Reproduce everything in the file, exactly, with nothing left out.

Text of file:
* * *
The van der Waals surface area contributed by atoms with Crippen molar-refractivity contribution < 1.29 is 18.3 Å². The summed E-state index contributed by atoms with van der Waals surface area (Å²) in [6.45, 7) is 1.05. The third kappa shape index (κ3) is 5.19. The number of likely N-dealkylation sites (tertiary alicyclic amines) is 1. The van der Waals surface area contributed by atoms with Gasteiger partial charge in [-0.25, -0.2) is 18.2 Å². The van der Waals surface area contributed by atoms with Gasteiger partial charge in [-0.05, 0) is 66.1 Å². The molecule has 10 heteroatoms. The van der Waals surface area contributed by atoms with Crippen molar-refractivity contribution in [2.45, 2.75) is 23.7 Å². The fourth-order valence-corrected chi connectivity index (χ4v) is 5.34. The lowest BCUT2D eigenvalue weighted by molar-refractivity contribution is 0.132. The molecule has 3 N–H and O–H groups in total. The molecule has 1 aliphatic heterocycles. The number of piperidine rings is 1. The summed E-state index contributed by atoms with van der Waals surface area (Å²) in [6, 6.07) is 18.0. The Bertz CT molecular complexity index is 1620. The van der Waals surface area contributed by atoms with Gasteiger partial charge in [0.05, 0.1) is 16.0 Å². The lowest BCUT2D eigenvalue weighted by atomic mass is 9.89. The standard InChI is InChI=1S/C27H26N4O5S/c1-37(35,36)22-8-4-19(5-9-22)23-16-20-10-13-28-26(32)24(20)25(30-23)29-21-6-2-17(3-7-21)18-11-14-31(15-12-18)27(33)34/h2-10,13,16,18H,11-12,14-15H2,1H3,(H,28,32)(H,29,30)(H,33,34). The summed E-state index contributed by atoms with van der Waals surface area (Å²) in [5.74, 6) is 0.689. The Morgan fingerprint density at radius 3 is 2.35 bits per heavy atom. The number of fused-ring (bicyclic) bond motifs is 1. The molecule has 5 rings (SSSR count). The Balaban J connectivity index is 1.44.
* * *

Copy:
The van der Waals surface area contributed by atoms with Crippen molar-refractivity contribution < 1.29 is 18.3 Å². The summed E-state index contributed by atoms with van der Waals surface area (Å²) in [6.45, 7) is 1.05. The third kappa shape index (κ3) is 5.19. The number of likely N-dealkylation sites (tertiary alicyclic amines) is 1. The van der Waals surface area contributed by atoms with Gasteiger partial charge in [-0.25, -0.2) is 18.2 Å². The van der Waals surface area contributed by atoms with Gasteiger partial charge in [-0.05, 0) is 66.1 Å². The molecule has 10 heteroatoms. The van der Waals surface area contributed by atoms with Crippen molar-refractivity contribution in [2.45, 2.75) is 23.7 Å². The fourth-order valence-corrected chi connectivity index (χ4v) is 5.34. The lowest BCUT2D eigenvalue weighted by molar-refractivity contribution is 0.132. The molecule has 3 N–H and O–H groups in total. The molecule has 1 aliphatic heterocycles. The number of piperidine rings is 1. The summed E-state index contributed by atoms with van der Waals surface area (Å²) in [6, 6.07) is 18.0. The Bertz CT molecular complexity index is 1620. The van der Waals surface area contributed by atoms with Gasteiger partial charge in [0.05, 0.1) is 16.0 Å². The lowest BCUT2D eigenvalue weighted by atomic mass is 9.89. The standard InChI is InChI=1S/C27H26N4O5S/c1-37(35,36)22-8-4-19(5-9-22)23-16-20-10-13-28-26(32)24(20)25(30-23)29-21-6-2-17(3-7-21)18-11-14-31(15-12-18)27(33)34/h2-10,13,16,18H,11-12,14-15H2,1H3,(H,28,32)(H,29,30)(H,33,34). The summed E-state index contributed by atoms with van der Waals surface area (Å²) in [5.74, 6) is 0.689. The Morgan fingerprint density at radius 3 is 2.35 bits per heavy atom. The number of fused-ring (bicyclic) bond motifs is 1. The molecule has 5 rings (SSSR count). The Balaban J connectivity index is 1.44.